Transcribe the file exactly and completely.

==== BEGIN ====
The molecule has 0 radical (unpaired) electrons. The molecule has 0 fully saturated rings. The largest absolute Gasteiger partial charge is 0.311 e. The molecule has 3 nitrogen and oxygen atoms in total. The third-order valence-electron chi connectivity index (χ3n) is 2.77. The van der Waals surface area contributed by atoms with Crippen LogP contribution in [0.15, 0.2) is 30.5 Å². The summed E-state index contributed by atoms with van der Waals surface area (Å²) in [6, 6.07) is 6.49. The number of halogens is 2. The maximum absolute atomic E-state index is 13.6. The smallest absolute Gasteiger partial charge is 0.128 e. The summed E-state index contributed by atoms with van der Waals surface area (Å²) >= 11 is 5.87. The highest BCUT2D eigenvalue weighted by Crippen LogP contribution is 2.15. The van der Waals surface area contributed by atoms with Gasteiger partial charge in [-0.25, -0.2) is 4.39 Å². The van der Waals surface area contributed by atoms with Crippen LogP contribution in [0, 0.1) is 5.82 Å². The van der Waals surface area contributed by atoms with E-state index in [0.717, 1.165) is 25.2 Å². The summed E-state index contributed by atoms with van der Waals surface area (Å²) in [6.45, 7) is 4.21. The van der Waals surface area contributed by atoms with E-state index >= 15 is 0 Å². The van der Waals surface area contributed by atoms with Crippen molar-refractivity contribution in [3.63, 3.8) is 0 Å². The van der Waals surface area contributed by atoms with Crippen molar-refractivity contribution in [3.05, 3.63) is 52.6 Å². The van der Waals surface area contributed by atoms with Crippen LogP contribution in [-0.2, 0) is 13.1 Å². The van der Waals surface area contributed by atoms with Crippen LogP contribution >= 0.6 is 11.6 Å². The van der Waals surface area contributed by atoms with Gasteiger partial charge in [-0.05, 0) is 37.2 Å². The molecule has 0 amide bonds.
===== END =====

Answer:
The molecule has 0 radical (unpaired) electrons. The molecule has 0 fully saturated rings. The largest absolute Gasteiger partial charge is 0.311 e. The molecule has 3 nitrogen and oxygen atoms in total. The third-order valence-electron chi connectivity index (χ3n) is 2.77. The van der Waals surface area contributed by atoms with Crippen LogP contribution in [0.15, 0.2) is 30.5 Å². The summed E-state index contributed by atoms with van der Waals surface area (Å²) in [6, 6.07) is 6.49. The number of halogens is 2. The maximum absolute atomic E-state index is 13.6. The smallest absolute Gasteiger partial charge is 0.128 e. The summed E-state index contributed by atoms with van der Waals surface area (Å²) >= 11 is 5.87. The highest BCUT2D eigenvalue weighted by Crippen LogP contribution is 2.15. The van der Waals surface area contributed by atoms with Gasteiger partial charge in [-0.25, -0.2) is 4.39 Å². The van der Waals surface area contributed by atoms with Crippen LogP contribution in [0, 0.1) is 5.82 Å². The van der Waals surface area contributed by atoms with E-state index in [0.717, 1.165) is 25.2 Å². The summed E-state index contributed by atoms with van der Waals surface area (Å²) in [6.45, 7) is 4.21. The van der Waals surface area contributed by atoms with E-state index >= 15 is 0 Å². The van der Waals surface area contributed by atoms with Crippen molar-refractivity contribution in [3.63, 3.8) is 0 Å². The van der Waals surface area contributed by atoms with Crippen molar-refractivity contribution in [3.05, 3.63) is 52.6 Å². The van der Waals surface area contributed by atoms with Crippen LogP contribution in [-0.2, 0) is 13.1 Å². The van der Waals surface area contributed by atoms with Crippen LogP contribution >= 0.6 is 11.6 Å². The van der Waals surface area contributed by atoms with Gasteiger partial charge in [-0.05, 0) is 37.2 Å². The molecule has 0 amide bonds.